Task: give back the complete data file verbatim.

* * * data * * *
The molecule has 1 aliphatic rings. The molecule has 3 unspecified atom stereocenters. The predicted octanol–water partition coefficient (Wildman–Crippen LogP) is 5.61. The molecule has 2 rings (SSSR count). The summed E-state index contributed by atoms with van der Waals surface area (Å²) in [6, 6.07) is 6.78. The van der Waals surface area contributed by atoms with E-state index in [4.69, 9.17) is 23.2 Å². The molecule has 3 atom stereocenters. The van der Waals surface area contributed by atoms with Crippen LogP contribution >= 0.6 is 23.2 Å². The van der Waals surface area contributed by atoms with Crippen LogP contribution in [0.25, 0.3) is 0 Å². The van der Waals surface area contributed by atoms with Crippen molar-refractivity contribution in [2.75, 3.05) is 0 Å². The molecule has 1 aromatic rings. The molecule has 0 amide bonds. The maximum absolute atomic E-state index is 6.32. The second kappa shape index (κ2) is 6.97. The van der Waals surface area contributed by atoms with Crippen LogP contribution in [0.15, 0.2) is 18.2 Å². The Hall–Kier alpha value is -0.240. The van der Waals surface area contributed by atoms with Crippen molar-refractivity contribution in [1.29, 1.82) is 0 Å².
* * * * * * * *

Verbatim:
The molecule has 1 aliphatic rings. The molecule has 3 unspecified atom stereocenters. The predicted octanol–water partition coefficient (Wildman–Crippen LogP) is 5.61. The molecule has 2 rings (SSSR count). The summed E-state index contributed by atoms with van der Waals surface area (Å²) in [6, 6.07) is 6.78. The van der Waals surface area contributed by atoms with E-state index in [4.69, 9.17) is 23.2 Å². The molecule has 3 atom stereocenters. The van der Waals surface area contributed by atoms with Crippen LogP contribution >= 0.6 is 23.2 Å². The van der Waals surface area contributed by atoms with Crippen LogP contribution in [0.25, 0.3) is 0 Å². The van der Waals surface area contributed by atoms with Crippen molar-refractivity contribution in [2.75, 3.05) is 0 Å². The molecule has 1 aromatic rings. The molecule has 0 amide bonds. The maximum absolute atomic E-state index is 6.32. The second kappa shape index (κ2) is 6.97. The van der Waals surface area contributed by atoms with Crippen LogP contribution in [0.15, 0.2) is 18.2 Å². The Hall–Kier alpha value is -0.240. The van der Waals surface area contributed by atoms with Crippen molar-refractivity contribution in [1.29, 1.82) is 0 Å².